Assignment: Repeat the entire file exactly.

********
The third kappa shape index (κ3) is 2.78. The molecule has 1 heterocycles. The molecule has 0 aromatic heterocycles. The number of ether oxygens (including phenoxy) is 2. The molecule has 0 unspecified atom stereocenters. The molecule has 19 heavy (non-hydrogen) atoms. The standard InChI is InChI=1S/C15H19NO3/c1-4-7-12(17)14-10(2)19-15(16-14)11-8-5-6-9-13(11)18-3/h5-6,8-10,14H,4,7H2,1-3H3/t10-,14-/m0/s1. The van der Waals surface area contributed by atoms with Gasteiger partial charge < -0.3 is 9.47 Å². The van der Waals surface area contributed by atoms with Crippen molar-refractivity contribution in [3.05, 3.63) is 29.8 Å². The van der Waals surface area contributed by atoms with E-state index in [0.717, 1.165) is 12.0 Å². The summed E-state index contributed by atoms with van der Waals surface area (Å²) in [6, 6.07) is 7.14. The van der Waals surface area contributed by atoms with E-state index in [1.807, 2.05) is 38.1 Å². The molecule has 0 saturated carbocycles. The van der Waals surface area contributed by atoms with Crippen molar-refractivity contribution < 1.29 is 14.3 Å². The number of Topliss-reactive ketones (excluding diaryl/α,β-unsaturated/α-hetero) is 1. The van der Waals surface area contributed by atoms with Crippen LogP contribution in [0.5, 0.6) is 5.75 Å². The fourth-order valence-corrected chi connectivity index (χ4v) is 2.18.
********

The third kappa shape index (κ3) is 2.78. The molecule has 1 heterocycles. The molecule has 0 aromatic heterocycles. The number of ether oxygens (including phenoxy) is 2. The molecule has 0 unspecified atom stereocenters. The molecule has 19 heavy (non-hydrogen) atoms. The standard InChI is InChI=1S/C15H19NO3/c1-4-7-12(17)14-10(2)19-15(16-14)11-8-5-6-9-13(11)18-3/h5-6,8-10,14H,4,7H2,1-3H3/t10-,14-/m0/s1. The van der Waals surface area contributed by atoms with Gasteiger partial charge < -0.3 is 9.47 Å². The van der Waals surface area contributed by atoms with Crippen molar-refractivity contribution in [3.05, 3.63) is 29.8 Å². The van der Waals surface area contributed by atoms with E-state index in [0.717, 1.165) is 12.0 Å². The summed E-state index contributed by atoms with van der Waals surface area (Å²) in [6, 6.07) is 7.14. The van der Waals surface area contributed by atoms with E-state index in [1.807, 2.05) is 38.1 Å². The molecule has 0 saturated carbocycles. The van der Waals surface area contributed by atoms with Crippen molar-refractivity contribution < 1.29 is 14.3 Å². The number of Topliss-reactive ketones (excluding diaryl/α,β-unsaturated/α-hetero) is 1. The van der Waals surface area contributed by atoms with Crippen LogP contribution in [0.5, 0.6) is 5.75 Å². The fourth-order valence-corrected chi connectivity index (χ4v) is 2.18.